The end of June was a busy time on the FCPA conference circuit with events taking place around the world.
Wrage Blog (see here) has a summary of certain events, including comments by Hank Walther, the Assistant Chief DOJ Fraud Section, at an event hosted by Ethical Corporation (see here).
As noted in the post, with official FCPA guidance "pretty sparse," reading the "tea leaves" from comments made by government enforcement attorneys at conferences "become more important." It all seems like a rather odd way for a law to develop and for enforcement theories and priorities to be disclosed, but such is the current state of affairs.
Among the "tea leaves" discussed in the Wrage Blog post:
"The 'Siemens Phenomena' is here to stay. That is, the DOJ will continue to pursue large cases where the alleged misconduct spans multiple continents. [Walther] noted that the Siemens case, with its billion-dollar-plus settlement, was not an outlier. [Walther] pointed to other recent eye-catching settlements: BAE ($400 million), Daimler ($93 million criminal penalty) and KBR ($402 million)."
[Comment: why does the DOJ continue to trumpet the BAE case as an FCPA case when it (or others in government) did not have the gumption to actually charge BAE with FCPA violations despite allegations which seem to support such a charge?]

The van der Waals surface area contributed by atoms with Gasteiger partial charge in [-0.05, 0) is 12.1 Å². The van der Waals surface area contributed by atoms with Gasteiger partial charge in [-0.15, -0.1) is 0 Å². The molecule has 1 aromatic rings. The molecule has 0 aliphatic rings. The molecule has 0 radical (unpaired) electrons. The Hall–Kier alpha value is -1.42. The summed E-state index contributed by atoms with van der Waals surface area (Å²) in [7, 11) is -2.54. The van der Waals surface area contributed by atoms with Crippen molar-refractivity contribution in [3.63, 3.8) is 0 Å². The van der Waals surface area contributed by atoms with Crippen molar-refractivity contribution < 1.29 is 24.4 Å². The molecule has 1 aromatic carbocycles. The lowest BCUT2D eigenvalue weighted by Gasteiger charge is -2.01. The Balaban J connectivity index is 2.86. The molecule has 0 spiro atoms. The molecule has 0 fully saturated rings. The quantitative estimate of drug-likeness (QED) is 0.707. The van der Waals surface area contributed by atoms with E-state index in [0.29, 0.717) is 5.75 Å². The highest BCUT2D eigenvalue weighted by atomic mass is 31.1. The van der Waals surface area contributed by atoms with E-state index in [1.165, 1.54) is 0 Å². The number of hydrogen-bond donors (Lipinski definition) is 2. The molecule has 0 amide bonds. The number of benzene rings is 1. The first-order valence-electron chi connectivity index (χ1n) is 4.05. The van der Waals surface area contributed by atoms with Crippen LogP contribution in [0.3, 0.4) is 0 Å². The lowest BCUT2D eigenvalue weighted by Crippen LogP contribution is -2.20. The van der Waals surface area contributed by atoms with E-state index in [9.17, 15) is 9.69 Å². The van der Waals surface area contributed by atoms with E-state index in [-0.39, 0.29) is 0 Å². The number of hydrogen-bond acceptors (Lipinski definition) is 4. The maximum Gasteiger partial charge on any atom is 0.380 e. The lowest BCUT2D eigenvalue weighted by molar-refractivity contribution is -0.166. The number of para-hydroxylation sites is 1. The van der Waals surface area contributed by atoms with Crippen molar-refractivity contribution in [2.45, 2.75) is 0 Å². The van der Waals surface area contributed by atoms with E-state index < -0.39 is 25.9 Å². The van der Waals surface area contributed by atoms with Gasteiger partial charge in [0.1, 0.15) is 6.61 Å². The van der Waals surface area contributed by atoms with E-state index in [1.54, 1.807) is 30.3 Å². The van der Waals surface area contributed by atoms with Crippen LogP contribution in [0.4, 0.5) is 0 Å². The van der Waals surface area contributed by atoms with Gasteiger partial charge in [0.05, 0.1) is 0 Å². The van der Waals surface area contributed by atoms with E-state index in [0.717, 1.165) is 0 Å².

"...the DOJ’s interest in pursuing marquee names does not mean private companies are off the hook. Per [Walther], the DOJ still likes the smaller cases. Although the public company prosecutions grab the headlines, [Walther] was quick to note that more private companies have been prosecuted under the FCPA than public companies."
"Individuals remain squarely in the DOJ’s cross hairs. [Walther] pointed out that, even as recently as four or five years ago, the DOJ rarely charged individuals with FCPA violations. What has changed? First, an apparent public policy shift at the DOJ has occurred. The DOJ has come to realize that 'it can’t build an enforcement regime on criminal fines alone.' That is, if bribery convictions only impact corporate coffers, then paying bribes just becomes a cost of doing business. If, instead, the specter of jail time is factored into the cost-benefit analysis, then the calculus changes dramatically. Second, the DOJ has become more adept at gathering evidence in FCPA cases."
For additional coverage on the DOJ's focus on individuals, see this article from Aruna Viswanatha at Main Justice. Of particular interest, the Main Justice article quotes Walther as saying that "a fine-only enforcement policy allows companies to calculate such settlements as the cost of doing business."
That fine-only FCPA enforcement actions (particularly those that leave the company in a "net positive" position after the improper payments) and FCPA enforcement actions that allow the company to escape the "most fitting" charges and penalties do not deter is precisely one of the points I made in these prior posts (see here and here) challenging Mark Mendelsohn and William Jacobson's (both former DOJ FCPA enforcement attorneys) defense of the Siemens enforcement action.
For coverage of another recent event (The Marcus Evans 4th FCPA & Anti-Corruption Compliance Conference) see this piece from Joe Palazzolo at Main Justice regarding how the FBI anti-corruption unit is expanding and being more aggressive.